Surveying the Waterfall Experience: Reflection on the First Round of Interviews

Over the course of this past week, I created a survey used to gather data on what experiences people seek at waterfalls in the Columbia River Gorge. I also tested my survey by collecting 22 responses at both Multnomah and Latourell Falls this past weekend. In creation of my survey, I settled upon asking the following questions:

-Zip code or postal code (where the visitor is from)

– Why did you come to this waterfall?

– What were you hoping to get out of this visit?

-What expectations did you have about this place? What were they based on?

-How did your time here compare to your expectations?

-Rate scenic beauty from 1 (extremely low) to 10 (extremely high)

-Rate accessibility from 1 (inaccessible) to 10 (highly accessible)

-Rate crowding from 1 (not crowded) to 10 (highly congested)

-What did you take pictures of? Are there people in the pictures?

Upon creation of the survey, I was ready to give it a test run. A couple of different trends arose when I asked people why they came to the particular waterfall. Some respondents noted qualities of the waterfall (the tallest in Oregon etc.) as a motivation. Others came not only for the waterfall but for quality time outdoors with family, friends, and lovers. Out of all the responses so far, the majority of people came to take photos. Photography and the picturesque ended up being a major theme among respondents at both Latourell and Multnomah Falls. Responses also varied with regards to what people were hoping to experience. Some wanted to witness an inspiring waterfall, while others simply wanted to take pictures and go. Many desired more of a wilderness experience than was offered at Multnomah Falls while most visitors were satisfied by the option of a longer hike at Latourell. People’s expectations were by and large based on photos from the internet, especially instagram. Some mentioned hearing about the falls from a friend or hotel clerk, but photography was a key motivator. While most people had high expectations from the striking photos they’d seen, some had no expectations and simply stopped because they saw the waterfall from their car or observed large numbers of people in the parking lot. In this case, crowding acted as an attraction rather than a deterrent. With regards to how visitor’s experiences aligned with expectations, almost everyone that I surveyed couldn’t stop talking about how amazing both waterfalls were. Despite overall satisfaction with the waterfalls, many visitors at Multnomah Falls described the actual experience as being “less pristine than expected” due to crowding and fire damage. The trail to the brink of Multnomah was closed and many respondents were disappointed about being confined to the crowded viewing area. Everyone at Latourell Falls were highly satisfied with their experience due to less crowding, no fire damage, and a wider array of hiking excursions available.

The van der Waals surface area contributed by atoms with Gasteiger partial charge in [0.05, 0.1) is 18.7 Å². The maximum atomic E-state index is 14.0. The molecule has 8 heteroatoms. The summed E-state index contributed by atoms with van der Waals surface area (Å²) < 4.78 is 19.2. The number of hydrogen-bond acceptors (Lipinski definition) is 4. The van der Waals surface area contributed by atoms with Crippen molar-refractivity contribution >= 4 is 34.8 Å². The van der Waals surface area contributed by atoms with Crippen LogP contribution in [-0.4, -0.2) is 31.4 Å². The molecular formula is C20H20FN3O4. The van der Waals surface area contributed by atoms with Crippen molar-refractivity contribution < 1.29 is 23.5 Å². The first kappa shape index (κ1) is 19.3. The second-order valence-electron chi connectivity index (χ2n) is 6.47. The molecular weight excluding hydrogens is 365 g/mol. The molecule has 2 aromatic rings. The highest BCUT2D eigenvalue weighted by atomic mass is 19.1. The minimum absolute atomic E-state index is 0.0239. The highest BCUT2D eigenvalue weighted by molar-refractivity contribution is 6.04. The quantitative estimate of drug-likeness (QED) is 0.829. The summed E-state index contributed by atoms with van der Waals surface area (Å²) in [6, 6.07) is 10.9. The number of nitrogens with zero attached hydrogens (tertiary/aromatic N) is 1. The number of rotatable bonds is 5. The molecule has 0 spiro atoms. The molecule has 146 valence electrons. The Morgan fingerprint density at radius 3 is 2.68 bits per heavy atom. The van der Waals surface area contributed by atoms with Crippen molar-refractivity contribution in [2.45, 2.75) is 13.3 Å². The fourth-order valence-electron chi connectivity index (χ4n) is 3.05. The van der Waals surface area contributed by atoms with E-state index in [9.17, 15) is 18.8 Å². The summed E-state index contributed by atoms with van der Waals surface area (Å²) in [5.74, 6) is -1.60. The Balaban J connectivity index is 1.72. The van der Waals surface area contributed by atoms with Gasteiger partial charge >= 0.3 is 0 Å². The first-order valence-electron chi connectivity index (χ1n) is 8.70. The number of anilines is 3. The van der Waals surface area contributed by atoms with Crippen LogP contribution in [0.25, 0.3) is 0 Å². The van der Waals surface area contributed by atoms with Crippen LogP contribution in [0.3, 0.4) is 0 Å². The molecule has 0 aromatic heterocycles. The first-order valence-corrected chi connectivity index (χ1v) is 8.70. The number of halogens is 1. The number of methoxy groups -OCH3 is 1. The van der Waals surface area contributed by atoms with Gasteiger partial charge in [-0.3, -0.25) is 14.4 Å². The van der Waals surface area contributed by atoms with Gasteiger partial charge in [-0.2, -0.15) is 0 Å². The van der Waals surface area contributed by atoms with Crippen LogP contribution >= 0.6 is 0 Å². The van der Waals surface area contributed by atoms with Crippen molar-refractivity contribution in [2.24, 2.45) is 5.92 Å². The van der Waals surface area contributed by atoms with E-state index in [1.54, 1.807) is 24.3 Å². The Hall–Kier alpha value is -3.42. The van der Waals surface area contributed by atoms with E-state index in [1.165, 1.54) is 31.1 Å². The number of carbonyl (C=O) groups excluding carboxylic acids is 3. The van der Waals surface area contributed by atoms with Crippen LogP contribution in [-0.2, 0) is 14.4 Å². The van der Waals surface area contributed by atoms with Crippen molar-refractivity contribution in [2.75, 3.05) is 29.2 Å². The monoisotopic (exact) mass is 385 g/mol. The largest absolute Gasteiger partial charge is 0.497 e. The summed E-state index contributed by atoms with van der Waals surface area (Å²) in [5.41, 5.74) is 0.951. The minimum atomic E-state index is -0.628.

Next time I gather responses, I plan to create separate forums for both Multnomah and Latourell Falls in order to better delineate data. Upon near completion of my surveys, I realized that all my data was going into a single set of graphs, making it a pain to tease out preliminary results and comparisons. I also plan to come earlier in the day next time as I was quickly running out of daylight at Latourell Falls. Despite some challenges, I’m quite satisfied with how my trial went and am excited to give it another shot.

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